Culturally Responsive Teaching: Valentine’s Day in the Classroom

In this ongoing series, we explore what culturally responsive teaching looks like at different grade levels and offer concrete examples and resources. In January, we explored goal setting with students to start off the new yearToday, educator Lindsay Barrett offers a culturally responsive approach to Valentine’s Day in the classroom.

Culturally Responsive Teaching VDAY

More in this series:

David's DrawingsThere may not be another holiday that evokes a gamut of opinions from teachers like Valentine’s Day does. There are those who save a pink and red outfit especially for the occasion and relish the excuse for crafting and heart-themed décor. Then there are those who begrudgingly steel themselves for turbulent emotions, distraction, and a day devoid of real teaching and learning. Do teachers have to succumb to the greeting card version of February 14th? Regardless of whether and how your school celebrates Valentine’s Day, there are meaningful themes tied to the holiday, and ways to weave them into your culturally responsive classroom.

Begin, as culturally responsive teachers always do, with students’ own experiences. Ask students “When I say, ‘Valentine’s Day,’ what do you think of first?” You’ll likely get shouts about candy and groans about kissing, but hopefully, perhaps with some prompting, also some more substantial responses like kindness, love, and friendship. These responses can open broader discussions related to social emotional learning, which is important in any classroom, and closely tied to culturally responsive teaching practices. Choose one or more of the themes below to explore as a class. Or, for older students, have small groups each choose a theme to read and talk about. Report back in a whole-class meeting or jigsaw fashion. Note that discussions like these will be more meaningful if you’ve created a safe and supportive space in your classroom, a key component of culturally responsive instruction.

Friendship

Many classrooms discuss friendship at the start of the year, but its relevance only deepens as the year progresses. Share David’s Drawings and ask, “What friendly things did the characters do? How did those friendly acts make David feel?” (Find additional related discussion questions in this Building Classroom Community Unit for Kindergarten.) Compile a list of ideas for friendly school behaviors –Valentine’s Day related or not– and challenge students to try them out.

Share Rainbow Joe and Me to open discussion about unconventional friendships. Have students brainstorm a list of people they know who may appreciate a friendly, and perhaps unexpected, acknowledgement around Valentine’s Day.

Under the Lemon MoonKindness

Kindness is another universal theme worthy of cyclical discussion. Challenge your students to think outside the chocolate box about examples of kindness and the impact kind acts can have. The poems in Lend a Hand offer plenty of inspiration, from cheering for an underdog to helping a younger or older person in need. Use your brainstorm as a springboard for a classroom or school wide Kindness Challenge as an alternative Valentine’s Day celebration.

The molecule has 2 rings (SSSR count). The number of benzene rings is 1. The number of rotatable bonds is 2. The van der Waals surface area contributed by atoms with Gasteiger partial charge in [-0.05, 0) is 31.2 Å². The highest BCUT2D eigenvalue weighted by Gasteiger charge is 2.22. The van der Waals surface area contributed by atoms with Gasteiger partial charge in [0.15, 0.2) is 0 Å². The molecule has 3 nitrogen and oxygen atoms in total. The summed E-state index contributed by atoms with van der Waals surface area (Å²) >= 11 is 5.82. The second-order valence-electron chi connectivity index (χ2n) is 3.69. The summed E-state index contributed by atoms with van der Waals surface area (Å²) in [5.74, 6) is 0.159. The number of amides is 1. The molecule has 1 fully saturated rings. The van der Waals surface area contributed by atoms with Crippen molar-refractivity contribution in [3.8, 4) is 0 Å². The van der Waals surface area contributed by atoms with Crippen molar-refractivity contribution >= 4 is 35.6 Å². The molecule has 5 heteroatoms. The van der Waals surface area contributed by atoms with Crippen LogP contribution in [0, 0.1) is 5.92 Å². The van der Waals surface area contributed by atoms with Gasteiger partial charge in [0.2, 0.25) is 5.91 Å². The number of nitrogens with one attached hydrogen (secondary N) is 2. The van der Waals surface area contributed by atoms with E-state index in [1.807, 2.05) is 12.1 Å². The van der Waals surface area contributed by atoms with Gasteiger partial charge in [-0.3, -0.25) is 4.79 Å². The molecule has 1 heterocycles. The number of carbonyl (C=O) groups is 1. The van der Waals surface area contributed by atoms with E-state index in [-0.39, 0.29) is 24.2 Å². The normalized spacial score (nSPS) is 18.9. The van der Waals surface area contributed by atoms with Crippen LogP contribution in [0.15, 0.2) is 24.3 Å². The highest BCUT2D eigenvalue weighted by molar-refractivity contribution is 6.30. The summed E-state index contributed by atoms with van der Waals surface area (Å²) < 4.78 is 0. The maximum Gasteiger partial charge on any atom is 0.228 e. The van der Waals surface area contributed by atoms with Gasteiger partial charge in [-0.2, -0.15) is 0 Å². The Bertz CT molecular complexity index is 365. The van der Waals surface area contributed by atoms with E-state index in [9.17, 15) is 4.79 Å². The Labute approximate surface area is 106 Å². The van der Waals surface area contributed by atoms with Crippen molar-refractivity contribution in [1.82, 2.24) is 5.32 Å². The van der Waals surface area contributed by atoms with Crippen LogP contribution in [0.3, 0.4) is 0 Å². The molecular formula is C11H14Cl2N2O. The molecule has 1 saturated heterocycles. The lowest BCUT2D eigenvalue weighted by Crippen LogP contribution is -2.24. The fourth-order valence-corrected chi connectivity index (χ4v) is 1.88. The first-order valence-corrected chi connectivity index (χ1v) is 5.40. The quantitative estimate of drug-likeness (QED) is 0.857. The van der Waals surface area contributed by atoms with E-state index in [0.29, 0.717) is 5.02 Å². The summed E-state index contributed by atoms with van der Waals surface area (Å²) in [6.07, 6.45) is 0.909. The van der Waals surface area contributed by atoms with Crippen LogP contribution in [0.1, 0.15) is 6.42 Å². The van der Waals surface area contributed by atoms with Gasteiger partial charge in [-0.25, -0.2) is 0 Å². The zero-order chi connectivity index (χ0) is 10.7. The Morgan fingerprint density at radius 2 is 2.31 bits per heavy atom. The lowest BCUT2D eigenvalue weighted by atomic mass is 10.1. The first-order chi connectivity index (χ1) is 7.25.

Empathy

Empathy is a complex topic that takes on different meanings as students mature. Share stories relevant to your students that encourage empathy. Soledad Sigh-Sighs/Soledad suspiros gives students insight into what it feels like to be lonely. Discuss topics like financial worries, family struggles, or bullying with titles like The Can Man, Under the Lemon Moon, or King for a Day. Invite students to imagine or even share personal experiences related to how these challenges may play out around Valentine’s Day.

Practice empathetic perspective-taking by having students create comic strips that include a range of experiences, thoughts and feelings for typical Valentine’s Day events such as receiving –or not receiving– a card or gift. Challenge students to think about more empathetic approaches to celebrating Valentine’s Day in your school. Do they have suggestions for classroom norms and expectations about gift giving that will honor everyone’s experiences? Do they have thoughts on how to structure a card exchange to make it accessible and enjoyable for all? Are there creative ways to celebrate that would brighten the days of those who are less fortunate? Chances are, the best ideas will come straight from your students.

The bottom line is, culturally responsive classrooms don’t shy away from meaningful conversations, on Valentine’s Day or any other. Rather than throw in the (heart-printed, glittery) towel, consider reframing Valentine’s Day with a focus on themes that are important all year long. As a bonus: all this work definitely earns you some chocolate after school.

About the Author: Lindsay Barrett is a former elementary teacher and literacy nonprofit director. She currently works as a literacy consultant and stays busy raising three young boys. Find out more about her work at lindsay-barrett.com.

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